Owensboro Health, UofL partner on new family medicine residency program
BY HAYLEY KAPPES - SEPTEMBER 5, 2018
Owensboro Health and the University of Louisville School of Medicine are partnering to create the first family medicine residency program in Owensboro. The program will be located at Owensboro Health’s Parrish Medical Building and is scheduled to open on July 1, 2020.
“By establishing a family residency program in Owensboro, we hope to improve the health of our region for years to come,” said Greg Strahan, president and CEO of Owensboro Health. “This program gives Owensboro Health a pivotal role in educating the next generation of physicians and will help meet an important need for more primary care in our area.”
The three-year program is expected to open with a class of six resident physicians and admit an additional six physicians each year. Residents will undertake a robust curriculum of classroom studies and clinical rotations, working alongside expert instructors and practicing physicians from a variety of specialties. They also will provide primary care at Owensboro Health’s family medicine location on Parrish Avenue, which means expanded health care access for area patients.
“Part of our vision for this program is that some physicians will want to continue practicing in Western Kentucky after they have completed their residency,” said Steve Johnson, vice president of government and community affairs for Owensboro Health. “For our system to be working toward that vision, with a valuable partner like UofL, is an exciting development for this region.”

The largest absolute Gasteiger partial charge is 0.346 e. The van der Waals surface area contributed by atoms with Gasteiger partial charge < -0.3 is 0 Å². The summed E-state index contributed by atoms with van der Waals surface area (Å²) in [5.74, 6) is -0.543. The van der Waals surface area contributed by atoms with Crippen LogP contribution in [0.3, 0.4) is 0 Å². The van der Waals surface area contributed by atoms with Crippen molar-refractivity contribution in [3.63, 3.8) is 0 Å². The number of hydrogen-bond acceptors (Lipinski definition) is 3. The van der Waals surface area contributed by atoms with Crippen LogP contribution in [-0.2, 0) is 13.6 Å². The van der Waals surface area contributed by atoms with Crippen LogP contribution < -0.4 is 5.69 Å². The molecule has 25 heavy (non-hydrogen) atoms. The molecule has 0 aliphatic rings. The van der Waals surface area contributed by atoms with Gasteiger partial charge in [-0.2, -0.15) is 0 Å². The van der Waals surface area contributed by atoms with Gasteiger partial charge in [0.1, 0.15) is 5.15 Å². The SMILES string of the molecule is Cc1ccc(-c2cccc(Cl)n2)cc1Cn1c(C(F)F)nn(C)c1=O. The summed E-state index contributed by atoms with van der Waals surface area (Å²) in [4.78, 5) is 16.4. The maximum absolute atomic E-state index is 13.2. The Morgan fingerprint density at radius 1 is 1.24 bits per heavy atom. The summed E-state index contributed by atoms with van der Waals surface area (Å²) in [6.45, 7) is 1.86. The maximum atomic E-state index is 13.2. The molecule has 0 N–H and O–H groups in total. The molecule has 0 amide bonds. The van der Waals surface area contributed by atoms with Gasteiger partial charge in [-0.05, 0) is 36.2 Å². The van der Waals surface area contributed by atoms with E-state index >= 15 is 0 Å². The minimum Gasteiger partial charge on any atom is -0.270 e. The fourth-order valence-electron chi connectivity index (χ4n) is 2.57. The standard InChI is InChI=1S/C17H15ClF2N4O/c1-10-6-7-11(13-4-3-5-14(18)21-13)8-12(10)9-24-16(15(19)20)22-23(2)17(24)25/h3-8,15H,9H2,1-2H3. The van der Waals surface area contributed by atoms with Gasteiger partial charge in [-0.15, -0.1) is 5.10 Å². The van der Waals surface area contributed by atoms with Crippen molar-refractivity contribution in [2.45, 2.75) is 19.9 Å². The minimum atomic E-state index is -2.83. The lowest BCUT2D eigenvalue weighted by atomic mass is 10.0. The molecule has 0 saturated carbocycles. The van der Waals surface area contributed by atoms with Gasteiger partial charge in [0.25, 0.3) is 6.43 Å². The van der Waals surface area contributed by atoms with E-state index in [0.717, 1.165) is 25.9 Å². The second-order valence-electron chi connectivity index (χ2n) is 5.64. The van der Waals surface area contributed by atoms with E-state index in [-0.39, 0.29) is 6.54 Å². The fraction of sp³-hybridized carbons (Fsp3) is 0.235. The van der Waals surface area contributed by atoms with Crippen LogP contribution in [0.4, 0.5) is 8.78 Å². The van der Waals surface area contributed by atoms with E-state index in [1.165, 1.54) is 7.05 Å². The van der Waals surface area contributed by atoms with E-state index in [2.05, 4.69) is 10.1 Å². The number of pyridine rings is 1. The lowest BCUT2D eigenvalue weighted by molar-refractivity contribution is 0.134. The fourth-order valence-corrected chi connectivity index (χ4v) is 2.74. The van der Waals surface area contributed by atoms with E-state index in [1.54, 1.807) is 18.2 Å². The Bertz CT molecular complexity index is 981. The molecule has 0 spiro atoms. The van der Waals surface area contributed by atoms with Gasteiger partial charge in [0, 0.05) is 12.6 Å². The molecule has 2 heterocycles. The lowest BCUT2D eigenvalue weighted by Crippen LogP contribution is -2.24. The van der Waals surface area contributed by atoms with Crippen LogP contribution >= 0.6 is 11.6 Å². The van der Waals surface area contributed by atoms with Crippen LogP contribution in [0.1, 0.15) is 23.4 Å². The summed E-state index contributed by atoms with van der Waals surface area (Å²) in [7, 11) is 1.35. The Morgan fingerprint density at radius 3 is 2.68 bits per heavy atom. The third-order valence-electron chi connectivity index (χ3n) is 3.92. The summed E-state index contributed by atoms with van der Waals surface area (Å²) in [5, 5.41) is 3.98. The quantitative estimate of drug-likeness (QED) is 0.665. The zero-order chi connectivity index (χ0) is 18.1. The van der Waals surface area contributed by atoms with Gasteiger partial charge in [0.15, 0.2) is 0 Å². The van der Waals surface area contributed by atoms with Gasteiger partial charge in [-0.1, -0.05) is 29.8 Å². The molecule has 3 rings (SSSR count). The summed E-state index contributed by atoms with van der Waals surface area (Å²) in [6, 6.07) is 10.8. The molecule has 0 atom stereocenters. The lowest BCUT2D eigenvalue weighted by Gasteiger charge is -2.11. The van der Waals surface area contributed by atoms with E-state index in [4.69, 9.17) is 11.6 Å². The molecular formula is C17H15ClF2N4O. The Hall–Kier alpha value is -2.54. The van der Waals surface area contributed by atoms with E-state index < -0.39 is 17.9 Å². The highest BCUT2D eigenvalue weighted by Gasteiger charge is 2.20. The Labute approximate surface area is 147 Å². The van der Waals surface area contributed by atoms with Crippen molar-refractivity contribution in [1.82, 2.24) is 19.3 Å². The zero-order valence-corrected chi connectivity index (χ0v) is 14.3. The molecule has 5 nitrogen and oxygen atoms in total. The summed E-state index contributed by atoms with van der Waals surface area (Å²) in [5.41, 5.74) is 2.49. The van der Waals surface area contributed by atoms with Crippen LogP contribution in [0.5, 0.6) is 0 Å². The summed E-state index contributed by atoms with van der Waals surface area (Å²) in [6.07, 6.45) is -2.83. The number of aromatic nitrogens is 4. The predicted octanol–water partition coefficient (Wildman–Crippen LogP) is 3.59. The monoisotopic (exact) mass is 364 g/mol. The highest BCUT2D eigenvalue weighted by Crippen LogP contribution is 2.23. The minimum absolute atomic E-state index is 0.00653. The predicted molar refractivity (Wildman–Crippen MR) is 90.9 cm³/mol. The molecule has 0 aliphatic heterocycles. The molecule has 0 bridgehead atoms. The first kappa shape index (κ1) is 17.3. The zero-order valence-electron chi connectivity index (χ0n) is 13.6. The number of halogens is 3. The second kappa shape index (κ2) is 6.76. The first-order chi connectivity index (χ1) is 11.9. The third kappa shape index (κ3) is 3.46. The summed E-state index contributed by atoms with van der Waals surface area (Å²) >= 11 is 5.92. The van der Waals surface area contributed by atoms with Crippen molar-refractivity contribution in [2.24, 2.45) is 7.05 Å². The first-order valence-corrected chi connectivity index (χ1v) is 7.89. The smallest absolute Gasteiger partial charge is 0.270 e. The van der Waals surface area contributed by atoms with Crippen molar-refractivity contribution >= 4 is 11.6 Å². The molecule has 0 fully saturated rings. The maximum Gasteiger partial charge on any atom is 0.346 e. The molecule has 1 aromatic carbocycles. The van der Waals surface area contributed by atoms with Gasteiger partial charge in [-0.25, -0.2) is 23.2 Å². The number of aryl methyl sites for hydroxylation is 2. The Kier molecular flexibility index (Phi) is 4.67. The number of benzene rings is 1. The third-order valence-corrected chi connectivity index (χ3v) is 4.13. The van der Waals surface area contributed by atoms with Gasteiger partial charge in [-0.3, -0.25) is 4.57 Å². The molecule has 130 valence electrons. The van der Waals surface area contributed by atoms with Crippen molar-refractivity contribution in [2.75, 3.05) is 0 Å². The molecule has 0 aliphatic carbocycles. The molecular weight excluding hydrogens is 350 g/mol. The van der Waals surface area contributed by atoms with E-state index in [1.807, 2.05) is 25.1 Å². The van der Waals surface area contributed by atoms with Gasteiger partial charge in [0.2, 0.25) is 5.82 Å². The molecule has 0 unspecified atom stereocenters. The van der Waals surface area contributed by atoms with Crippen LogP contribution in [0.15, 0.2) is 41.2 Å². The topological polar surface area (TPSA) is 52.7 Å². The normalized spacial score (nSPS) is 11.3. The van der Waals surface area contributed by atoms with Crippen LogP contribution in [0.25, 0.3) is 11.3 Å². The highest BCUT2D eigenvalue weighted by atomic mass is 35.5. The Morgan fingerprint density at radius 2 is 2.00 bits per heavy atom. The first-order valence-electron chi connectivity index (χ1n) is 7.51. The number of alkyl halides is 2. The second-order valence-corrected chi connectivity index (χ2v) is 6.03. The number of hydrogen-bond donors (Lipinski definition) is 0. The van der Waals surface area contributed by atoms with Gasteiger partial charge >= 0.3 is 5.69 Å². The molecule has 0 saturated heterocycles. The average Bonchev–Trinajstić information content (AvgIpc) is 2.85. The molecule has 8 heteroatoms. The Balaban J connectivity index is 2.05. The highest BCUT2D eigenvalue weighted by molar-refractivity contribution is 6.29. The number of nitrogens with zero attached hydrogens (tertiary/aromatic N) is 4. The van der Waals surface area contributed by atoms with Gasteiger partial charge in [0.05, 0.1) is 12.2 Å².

The agreement between the two health care systems establishes UofL School of Medicine as the program’s academic sponsor, a key step toward obtaining approval and accreditation by the Accreditation Council for Graduate Medical Education. Under the affiliation agreement, UofL will provide a program director and faculty and also lend its expertise to help the program achieve and maintain accreditation.
“UofL has achieved success with its family medicine residency program in Glasgow, Ky., in terms of building relationships in the community and improving primary care,” said Brent Wright, MD, UofL School of Medicine associate dean for rural health innovation, and vice chair for rural health and professor in the Department of Family and Geriatric Medicine at UofL. “We plan to achieve the same success in Owensboro.”
Rural-based graduate medical education programs are important to physician distribution since physicians tend to practice within a 100-mile radius of where they did their residency training, Wright said.